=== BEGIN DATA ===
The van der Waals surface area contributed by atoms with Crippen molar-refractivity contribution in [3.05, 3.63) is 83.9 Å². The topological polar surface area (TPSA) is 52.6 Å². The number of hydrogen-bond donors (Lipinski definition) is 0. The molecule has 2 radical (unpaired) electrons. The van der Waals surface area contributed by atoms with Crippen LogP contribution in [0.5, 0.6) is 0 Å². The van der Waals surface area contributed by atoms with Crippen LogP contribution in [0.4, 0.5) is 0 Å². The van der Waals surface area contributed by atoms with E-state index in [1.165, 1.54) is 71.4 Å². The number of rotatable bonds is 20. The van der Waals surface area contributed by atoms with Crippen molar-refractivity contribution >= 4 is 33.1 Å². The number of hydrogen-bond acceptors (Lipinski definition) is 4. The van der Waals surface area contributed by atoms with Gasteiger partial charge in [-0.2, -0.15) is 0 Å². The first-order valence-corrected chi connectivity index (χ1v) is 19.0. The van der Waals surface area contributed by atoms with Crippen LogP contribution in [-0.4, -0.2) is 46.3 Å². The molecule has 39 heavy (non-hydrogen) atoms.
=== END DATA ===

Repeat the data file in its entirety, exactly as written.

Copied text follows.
The van der Waals surface area contributed by atoms with Crippen molar-refractivity contribution in [3.05, 3.63) is 83.9 Å². The topological polar surface area (TPSA) is 52.6 Å². The number of hydrogen-bond donors (Lipinski definition) is 0. The molecule has 2 radical (unpaired) electrons. The van der Waals surface area contributed by atoms with Crippen LogP contribution in [0.5, 0.6) is 0 Å². The van der Waals surface area contributed by atoms with Crippen LogP contribution in [0.4, 0.5) is 0 Å². The van der Waals surface area contributed by atoms with E-state index in [1.165, 1.54) is 71.4 Å². The number of rotatable bonds is 20. The van der Waals surface area contributed by atoms with Crippen molar-refractivity contribution >= 4 is 33.1 Å². The number of hydrogen-bond acceptors (Lipinski definition) is 4. The van der Waals surface area contributed by atoms with Gasteiger partial charge in [-0.2, -0.15) is 0 Å². The first-order valence-corrected chi connectivity index (χ1v) is 19.0. The van der Waals surface area contributed by atoms with Crippen LogP contribution in [-0.4, -0.2) is 46.3 Å². The molecule has 39 heavy (non-hydrogen) atoms.